6. CONTAGION was really affecting while I watched it. I’ll admit that its influence disappeared after just a few overzealous hand-scrubbings. But, while I watched – and obviously it’s still stuck in my head, a little bit – it freaked me the hell out. With an ensemble cast (do I really have to list them?) – that with this subject matter – where no one was safe at all; it had me riveted. There are moments of scientific study, journalistic exploitation of situations, and the  idea of “taking care of our own, over others”. I don’t necessarily know if it surpasses (for me) other films like this – CHILDREN OF MEN and BLINDNESS – but it’s certainly up there with them. And those final moments will turn you off from eating ANYTHING, more than “Fast Food Nation” ever could.

5. CRAZY STUPID LOVE was a surprise. I knew that the screenplay had been pretty favorably been reviewed. I knew that the combination of Ryan Gosling and Steve Carell offered some great comedic conflict. And my two favorite red-heads Julianne Moore and Emma Stone, all made the appeal to this movie unavoidable. Then it actually lived up to all of that. Great comedic moments (love the “photoshop” line). Dramatic moments that never get too over the top, and a couple of subplots that were mercifully not exploited in the trailers and marketing materials.

4. THE ADJUSTMENT BUREAU was a revelation to me. I’m a major sucker for “free-will/destiny” kinds of movies. Then you add the amazing skills of Matt Damon and Emily Blunt – not to forget John Slattery getting to stay in his MAD MEN wardrobe – and this one is an instant keeper for me. I loved the way they laid out alternatives, the give and take of following what you see as your free-will and what that can do to other people.

3. JANE EYRE was another surprise. From the trailer, I expected it to be a gothic horror movie. What I got was even better. A gothic drama about love and loss, that was truly horrific. Mia Wasikowska was amazing in this role. Putting the timid, shy, and yet very strong-willed skills she’s shown in all of her roles in this 19th century character. I was amazingly off-balance on where this movie was going to go, from minute to minute. (Guess if I’d read the book…)

2. ATTACK THE BLOCK is weird to place above Jane Eyre, since they’re so diametrically opposite in genre and tone. But, this movie just made my year when I saw it. An alien invasion in a London tenement, where a group of thuggish kids have to defend their neighborhood? I was in. It had all the things I loved (and missed) from the movies of my youth. Kids unattended. Kids placed in real life or death situations. Hilarious commentary running along with the troubles they’re dealing with. It’s GOONIES if they could cuss (more) and were attacked by aliens! I loved it.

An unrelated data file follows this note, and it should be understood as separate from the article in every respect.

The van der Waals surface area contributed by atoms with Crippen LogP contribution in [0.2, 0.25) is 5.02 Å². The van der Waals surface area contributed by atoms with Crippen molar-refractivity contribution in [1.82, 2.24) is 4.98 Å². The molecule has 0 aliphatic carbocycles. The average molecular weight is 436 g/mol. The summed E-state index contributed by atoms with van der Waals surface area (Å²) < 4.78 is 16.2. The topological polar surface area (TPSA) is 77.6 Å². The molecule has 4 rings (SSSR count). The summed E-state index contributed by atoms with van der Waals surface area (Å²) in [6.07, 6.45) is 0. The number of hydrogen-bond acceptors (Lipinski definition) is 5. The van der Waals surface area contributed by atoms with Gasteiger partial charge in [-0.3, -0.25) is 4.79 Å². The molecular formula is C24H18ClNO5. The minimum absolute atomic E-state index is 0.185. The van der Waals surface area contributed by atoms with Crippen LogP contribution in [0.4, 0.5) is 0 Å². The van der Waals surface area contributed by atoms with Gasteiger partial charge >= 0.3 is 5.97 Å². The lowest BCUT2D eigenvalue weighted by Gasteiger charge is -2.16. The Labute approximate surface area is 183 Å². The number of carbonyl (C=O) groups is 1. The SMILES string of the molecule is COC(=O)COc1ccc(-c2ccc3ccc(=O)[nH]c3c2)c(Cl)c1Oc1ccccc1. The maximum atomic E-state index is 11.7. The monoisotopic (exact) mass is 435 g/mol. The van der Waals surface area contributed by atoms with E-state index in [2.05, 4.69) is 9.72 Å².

1. 13 ASSASSINS was oddly enough, what all the previous had (grotesqueries, violence, passion, vengeance, intelligence, destiny) and then added the amazing – and brilliantly realized – setting of Samurai-era Japan. It was a perfect movie. Just when it seemed it might be getting too wrapped up in strategy, or in the honor of a samurai to die in this manner (the “boring” stuff); we’d cut to a flashback revealing what it was these men were fighting for. And it was brutal, sickening stuff. Then there’s the final hour-long action sequence, followed by the denouement that yeah this is all exciting; unless you actually wind up being a part of it.

None of the movies this year were quite as breath-taking, or disorienting as what I saw as the best movie of last year – ENTER THE VOID, which I might just label as the best movie of this decade – but there were some amazing movies that I got to see. And I’m sure there are some even more fantastic ones I didn’t. There were a number of disappointing ones as well, but I’ll leave others around the internet to give you those lists.

So, here’s to 2011, and now let’s see what kind of trouble we can get into in 2012.

  1. Top notch composition. Sustain up the smart work.